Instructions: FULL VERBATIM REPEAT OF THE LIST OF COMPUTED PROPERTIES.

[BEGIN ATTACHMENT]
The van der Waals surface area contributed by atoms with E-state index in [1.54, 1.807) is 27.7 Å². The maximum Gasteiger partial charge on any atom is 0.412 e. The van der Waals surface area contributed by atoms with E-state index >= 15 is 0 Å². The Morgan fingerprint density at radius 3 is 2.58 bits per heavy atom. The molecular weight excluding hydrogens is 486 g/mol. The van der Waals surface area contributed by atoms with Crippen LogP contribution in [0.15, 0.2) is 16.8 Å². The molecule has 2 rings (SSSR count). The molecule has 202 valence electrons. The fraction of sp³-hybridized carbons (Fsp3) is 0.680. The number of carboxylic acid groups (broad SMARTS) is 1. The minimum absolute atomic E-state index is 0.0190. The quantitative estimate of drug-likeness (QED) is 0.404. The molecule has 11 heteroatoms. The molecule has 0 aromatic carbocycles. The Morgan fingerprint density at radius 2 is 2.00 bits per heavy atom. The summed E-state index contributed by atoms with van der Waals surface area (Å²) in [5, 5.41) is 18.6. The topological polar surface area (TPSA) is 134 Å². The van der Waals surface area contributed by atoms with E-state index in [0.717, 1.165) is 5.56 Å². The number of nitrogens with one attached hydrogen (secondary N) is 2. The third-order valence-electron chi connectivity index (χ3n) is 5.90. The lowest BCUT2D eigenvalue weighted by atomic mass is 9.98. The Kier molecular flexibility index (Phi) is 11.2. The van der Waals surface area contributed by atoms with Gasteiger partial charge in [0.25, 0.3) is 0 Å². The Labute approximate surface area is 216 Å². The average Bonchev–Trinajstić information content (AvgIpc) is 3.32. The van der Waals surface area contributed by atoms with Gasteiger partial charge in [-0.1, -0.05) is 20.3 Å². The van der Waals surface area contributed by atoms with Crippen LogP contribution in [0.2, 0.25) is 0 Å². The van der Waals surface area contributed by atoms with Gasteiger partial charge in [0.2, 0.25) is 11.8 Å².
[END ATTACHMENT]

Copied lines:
The van der Waals surface area contributed by atoms with E-state index in [1.54, 1.807) is 27.7 Å². The maximum Gasteiger partial charge on any atom is 0.412 e. The van der Waals surface area contributed by atoms with E-state index >= 15 is 0 Å². The Morgan fingerprint density at radius 3 is 2.58 bits per heavy atom. The molecular weight excluding hydrogens is 486 g/mol. The van der Waals surface area contributed by atoms with Crippen LogP contribution in [0.15, 0.2) is 16.8 Å². The molecule has 2 rings (SSSR count). The molecule has 202 valence electrons. The fraction of sp³-hybridized carbons (Fsp3) is 0.680. The number of carboxylic acid groups (broad SMARTS) is 1. The minimum absolute atomic E-state index is 0.0190. The quantitative estimate of drug-likeness (QED) is 0.404. The molecule has 11 heteroatoms. The molecule has 0 aromatic carbocycles. The Morgan fingerprint density at radius 2 is 2.00 bits per heavy atom. The summed E-state index contributed by atoms with van der Waals surface area (Å²) in [5, 5.41) is 18.6. The topological polar surface area (TPSA) is 134 Å². The van der Waals surface area contributed by atoms with E-state index in [0.717, 1.165) is 5.56 Å². The number of nitrogens with one attached hydrogen (secondary N) is 2. The third-order valence-electron chi connectivity index (χ3n) is 5.90. The lowest BCUT2D eigenvalue weighted by atomic mass is 9.98. The Kier molecular flexibility index (Phi) is 11.2. The van der Waals surface area contributed by atoms with Gasteiger partial charge in [0.25, 0.3) is 0 Å². The Labute approximate surface area is 216 Å². The average Bonchev–Trinajstić information content (AvgIpc) is 3.32. The van der Waals surface area contributed by atoms with Gasteiger partial charge in [-0.1, -0.05) is 20.3 Å². The van der Waals surface area contributed by atoms with Crippen LogP contribution in [0.2, 0.25) is 0 Å². The van der Waals surface area contributed by atoms with Gasteiger partial charge in [0.2, 0.25) is 11.8 Å².